Reemployment of displaced workers by age, January 2004
August 02, 2004
About 65 percent of the 5.3 million long-tenured displaced workers were reemployed when surveyed in January 2004. These workers had been displaced from jobs between January 2001 and December 2003.
The reemployment rates for workers ages 20 to 24 was 65 percent and the rate for those ages 25 to 54 was 69 percent. By comparison, reemployment rates were lower for older workers ages 55 to 64 (56 percent) and 65 years and older (24 percent). Large proportions of older displaced workers were not in the labor force when surveyed.
These data are from the Current Population Survey. The reemployment rates cited here are for "long-tenured workers"—those who were in their jobs for 3 years or longer. Displaced workers lose their jobs because their plants or companies close down or move, their positions or shifts are abolished, or their employers do not have enough work for them to do. Read more about displaced workers in "Worker Displacement, 2001-03" (PDF) (TXT), news release USDL 04-1381.
Bureau of Labor Statistics, U.S. Department of Labor, The Economics Daily, Reemployment of displaced workers by age, January 2004 on the Internet at http://www.bls.gov/opub/ted/2004/aug/wk1/art01.htm (visited August 31, 2016).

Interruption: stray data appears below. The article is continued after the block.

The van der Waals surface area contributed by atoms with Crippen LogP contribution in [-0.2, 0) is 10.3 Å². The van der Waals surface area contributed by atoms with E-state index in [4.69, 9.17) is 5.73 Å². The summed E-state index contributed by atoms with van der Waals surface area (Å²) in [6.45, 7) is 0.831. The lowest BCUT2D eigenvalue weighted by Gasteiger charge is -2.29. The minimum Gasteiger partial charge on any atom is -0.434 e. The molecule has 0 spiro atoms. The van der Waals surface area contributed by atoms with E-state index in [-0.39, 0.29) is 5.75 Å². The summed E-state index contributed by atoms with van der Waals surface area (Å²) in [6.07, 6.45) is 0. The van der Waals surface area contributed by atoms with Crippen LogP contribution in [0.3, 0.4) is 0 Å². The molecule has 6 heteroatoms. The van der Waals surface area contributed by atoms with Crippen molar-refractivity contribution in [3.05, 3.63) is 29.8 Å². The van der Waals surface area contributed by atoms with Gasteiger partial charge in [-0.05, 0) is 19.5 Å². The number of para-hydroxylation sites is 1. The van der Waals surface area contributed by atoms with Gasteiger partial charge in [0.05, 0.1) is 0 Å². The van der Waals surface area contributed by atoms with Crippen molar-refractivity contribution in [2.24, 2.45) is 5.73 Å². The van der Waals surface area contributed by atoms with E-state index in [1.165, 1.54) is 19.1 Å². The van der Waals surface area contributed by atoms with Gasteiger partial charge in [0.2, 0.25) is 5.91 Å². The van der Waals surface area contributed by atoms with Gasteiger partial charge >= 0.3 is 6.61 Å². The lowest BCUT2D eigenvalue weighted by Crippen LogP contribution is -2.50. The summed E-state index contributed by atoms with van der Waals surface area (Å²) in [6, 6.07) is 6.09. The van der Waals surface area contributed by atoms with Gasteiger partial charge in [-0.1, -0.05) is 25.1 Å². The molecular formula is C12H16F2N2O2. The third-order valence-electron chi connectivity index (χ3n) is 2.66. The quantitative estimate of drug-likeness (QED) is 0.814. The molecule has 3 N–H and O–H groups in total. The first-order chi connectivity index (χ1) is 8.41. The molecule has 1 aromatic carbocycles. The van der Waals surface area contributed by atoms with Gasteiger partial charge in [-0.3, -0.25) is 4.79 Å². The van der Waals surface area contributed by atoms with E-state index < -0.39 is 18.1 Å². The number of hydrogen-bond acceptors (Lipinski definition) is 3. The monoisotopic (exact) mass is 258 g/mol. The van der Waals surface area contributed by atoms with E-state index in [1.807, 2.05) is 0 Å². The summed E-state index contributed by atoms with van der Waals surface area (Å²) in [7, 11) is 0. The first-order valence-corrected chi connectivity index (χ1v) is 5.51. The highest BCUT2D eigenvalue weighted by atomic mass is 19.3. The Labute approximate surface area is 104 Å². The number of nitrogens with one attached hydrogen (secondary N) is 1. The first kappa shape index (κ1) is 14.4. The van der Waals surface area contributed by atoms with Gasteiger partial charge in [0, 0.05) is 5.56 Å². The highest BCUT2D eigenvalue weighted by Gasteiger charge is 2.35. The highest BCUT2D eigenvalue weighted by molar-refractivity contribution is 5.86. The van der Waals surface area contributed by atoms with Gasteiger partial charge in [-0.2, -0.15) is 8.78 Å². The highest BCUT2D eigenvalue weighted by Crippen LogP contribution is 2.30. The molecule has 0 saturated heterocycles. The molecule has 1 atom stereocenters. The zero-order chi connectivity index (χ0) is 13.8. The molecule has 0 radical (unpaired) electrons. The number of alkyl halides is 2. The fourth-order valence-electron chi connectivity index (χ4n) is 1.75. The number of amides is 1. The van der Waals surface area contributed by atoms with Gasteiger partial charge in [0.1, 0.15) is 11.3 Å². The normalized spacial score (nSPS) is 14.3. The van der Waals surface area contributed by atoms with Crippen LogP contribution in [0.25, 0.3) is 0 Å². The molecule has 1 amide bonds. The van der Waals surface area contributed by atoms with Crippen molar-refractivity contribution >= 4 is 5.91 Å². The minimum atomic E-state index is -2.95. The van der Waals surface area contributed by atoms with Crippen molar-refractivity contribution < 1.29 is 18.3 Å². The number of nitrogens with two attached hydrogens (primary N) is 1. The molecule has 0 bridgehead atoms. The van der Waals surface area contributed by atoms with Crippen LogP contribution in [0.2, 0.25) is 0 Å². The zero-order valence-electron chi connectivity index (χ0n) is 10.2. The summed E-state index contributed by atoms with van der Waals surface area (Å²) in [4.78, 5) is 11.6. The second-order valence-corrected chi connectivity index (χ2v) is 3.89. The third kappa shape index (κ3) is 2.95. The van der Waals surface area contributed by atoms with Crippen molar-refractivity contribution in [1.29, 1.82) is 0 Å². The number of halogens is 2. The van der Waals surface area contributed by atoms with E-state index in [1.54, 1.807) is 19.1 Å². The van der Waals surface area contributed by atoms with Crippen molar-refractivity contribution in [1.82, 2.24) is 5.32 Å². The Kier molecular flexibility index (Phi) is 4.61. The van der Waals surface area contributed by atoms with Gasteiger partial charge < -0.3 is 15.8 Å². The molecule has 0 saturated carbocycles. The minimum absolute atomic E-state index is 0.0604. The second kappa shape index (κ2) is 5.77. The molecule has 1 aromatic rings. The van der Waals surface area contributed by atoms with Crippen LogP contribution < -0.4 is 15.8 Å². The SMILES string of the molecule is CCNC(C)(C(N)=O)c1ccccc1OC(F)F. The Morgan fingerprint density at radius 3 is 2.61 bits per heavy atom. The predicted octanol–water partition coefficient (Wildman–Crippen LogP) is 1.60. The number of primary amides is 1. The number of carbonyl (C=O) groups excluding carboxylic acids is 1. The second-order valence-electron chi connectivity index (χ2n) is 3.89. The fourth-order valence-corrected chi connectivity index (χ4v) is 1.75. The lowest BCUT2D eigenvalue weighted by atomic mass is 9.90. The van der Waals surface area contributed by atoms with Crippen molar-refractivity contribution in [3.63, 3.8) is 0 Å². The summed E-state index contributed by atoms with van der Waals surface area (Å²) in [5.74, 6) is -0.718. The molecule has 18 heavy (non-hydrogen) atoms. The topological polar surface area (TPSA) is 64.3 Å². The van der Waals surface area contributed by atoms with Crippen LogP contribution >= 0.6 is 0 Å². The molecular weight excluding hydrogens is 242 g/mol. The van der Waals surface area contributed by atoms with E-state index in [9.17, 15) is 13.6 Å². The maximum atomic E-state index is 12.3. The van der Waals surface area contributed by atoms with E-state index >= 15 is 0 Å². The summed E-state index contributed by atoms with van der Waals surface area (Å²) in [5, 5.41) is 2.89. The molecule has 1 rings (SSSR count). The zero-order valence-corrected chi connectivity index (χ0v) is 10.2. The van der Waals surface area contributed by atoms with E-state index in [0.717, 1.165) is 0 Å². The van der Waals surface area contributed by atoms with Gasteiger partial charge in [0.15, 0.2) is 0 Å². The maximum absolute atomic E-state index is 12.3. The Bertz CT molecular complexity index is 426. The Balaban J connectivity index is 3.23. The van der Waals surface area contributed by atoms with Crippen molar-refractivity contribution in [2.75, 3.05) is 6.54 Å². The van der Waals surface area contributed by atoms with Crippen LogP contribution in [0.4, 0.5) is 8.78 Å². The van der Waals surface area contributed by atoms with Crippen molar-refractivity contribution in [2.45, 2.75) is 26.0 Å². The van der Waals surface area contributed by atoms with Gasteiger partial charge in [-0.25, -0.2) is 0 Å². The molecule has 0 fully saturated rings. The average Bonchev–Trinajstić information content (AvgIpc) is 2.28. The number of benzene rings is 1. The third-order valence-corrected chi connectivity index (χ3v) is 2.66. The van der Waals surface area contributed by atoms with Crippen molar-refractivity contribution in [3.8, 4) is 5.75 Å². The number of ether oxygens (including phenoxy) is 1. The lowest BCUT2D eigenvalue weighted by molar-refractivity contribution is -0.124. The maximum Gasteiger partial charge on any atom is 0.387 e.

Recent editions of Spotlight on Statistics
A look at healthcare spending, employment, pay, benefits, and prices
As one of the largest U.S. industries, healthcare is steadily growing to meet the needs of an increasing population with an increasing life expectancy. This Spotlight looks at how much people spend on healthcare, current and projected employment in the industry, employer-provided healthcare benefits, healthcare prices, and pay for workers in healthcare occupations.
Employment and Wages in Healthcare Occupations
Healthcare occupations are a significant percentage of U.S. employment. Some of the largest and highest paying occupations are in healthcare. This Spotlight examines employment and wages for healthcare occupations.
Fifty years of looking at changes in peoples lives
Longitudinal surveys help us understand long-term changes, such as how events that happened when a person was in high school affect labor market success as an adult.